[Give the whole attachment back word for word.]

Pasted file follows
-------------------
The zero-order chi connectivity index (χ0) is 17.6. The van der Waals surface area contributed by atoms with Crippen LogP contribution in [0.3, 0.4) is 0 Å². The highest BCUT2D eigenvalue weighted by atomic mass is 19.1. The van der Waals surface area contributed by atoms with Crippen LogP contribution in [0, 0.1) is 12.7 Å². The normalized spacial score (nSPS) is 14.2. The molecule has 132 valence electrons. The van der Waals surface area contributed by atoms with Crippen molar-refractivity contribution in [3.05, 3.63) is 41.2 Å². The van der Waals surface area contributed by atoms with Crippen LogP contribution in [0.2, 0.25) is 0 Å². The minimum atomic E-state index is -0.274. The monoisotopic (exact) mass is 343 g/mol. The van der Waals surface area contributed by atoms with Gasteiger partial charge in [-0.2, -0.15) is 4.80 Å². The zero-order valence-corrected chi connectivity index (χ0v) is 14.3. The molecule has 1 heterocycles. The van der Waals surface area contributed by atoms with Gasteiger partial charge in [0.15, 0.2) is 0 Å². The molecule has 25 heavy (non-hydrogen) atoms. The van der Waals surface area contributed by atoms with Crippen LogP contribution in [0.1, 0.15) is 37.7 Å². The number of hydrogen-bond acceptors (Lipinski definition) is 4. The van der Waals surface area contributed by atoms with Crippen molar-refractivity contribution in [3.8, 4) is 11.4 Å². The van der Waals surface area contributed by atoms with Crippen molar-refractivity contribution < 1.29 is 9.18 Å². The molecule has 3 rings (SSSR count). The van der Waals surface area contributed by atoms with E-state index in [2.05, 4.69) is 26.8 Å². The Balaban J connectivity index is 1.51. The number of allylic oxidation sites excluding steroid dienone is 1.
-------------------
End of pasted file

The zero-order chi connectivity index (χ0) is 17.6. The van der Waals surface area contributed by atoms with Crippen LogP contribution in [0.3, 0.4) is 0 Å². The highest BCUT2D eigenvalue weighted by atomic mass is 19.1. The van der Waals surface area contributed by atoms with Crippen LogP contribution in [0, 0.1) is 12.7 Å². The normalized spacial score (nSPS) is 14.2. The molecule has 132 valence electrons. The van der Waals surface area contributed by atoms with Crippen molar-refractivity contribution in [3.05, 3.63) is 41.2 Å². The van der Waals surface area contributed by atoms with Crippen LogP contribution in [0.2, 0.25) is 0 Å². The minimum atomic E-state index is -0.274. The monoisotopic (exact) mass is 343 g/mol. The van der Waals surface area contributed by atoms with Gasteiger partial charge in [-0.2, -0.15) is 4.80 Å². The zero-order valence-corrected chi connectivity index (χ0v) is 14.3. The molecule has 1 heterocycles. The van der Waals surface area contributed by atoms with Gasteiger partial charge in [0.15, 0.2) is 0 Å². The molecule has 25 heavy (non-hydrogen) atoms. The van der Waals surface area contributed by atoms with Crippen LogP contribution in [0.1, 0.15) is 37.7 Å². The number of hydrogen-bond acceptors (Lipinski definition) is 4. The van der Waals surface area contributed by atoms with Crippen molar-refractivity contribution in [3.8, 4) is 11.4 Å². The van der Waals surface area contributed by atoms with Crippen molar-refractivity contribution < 1.29 is 9.18 Å². The molecule has 3 rings (SSSR count). The van der Waals surface area contributed by atoms with E-state index in [2.05, 4.69) is 26.8 Å². The Balaban J connectivity index is 1.51. The number of allylic oxidation sites excluding steroid dienone is 1.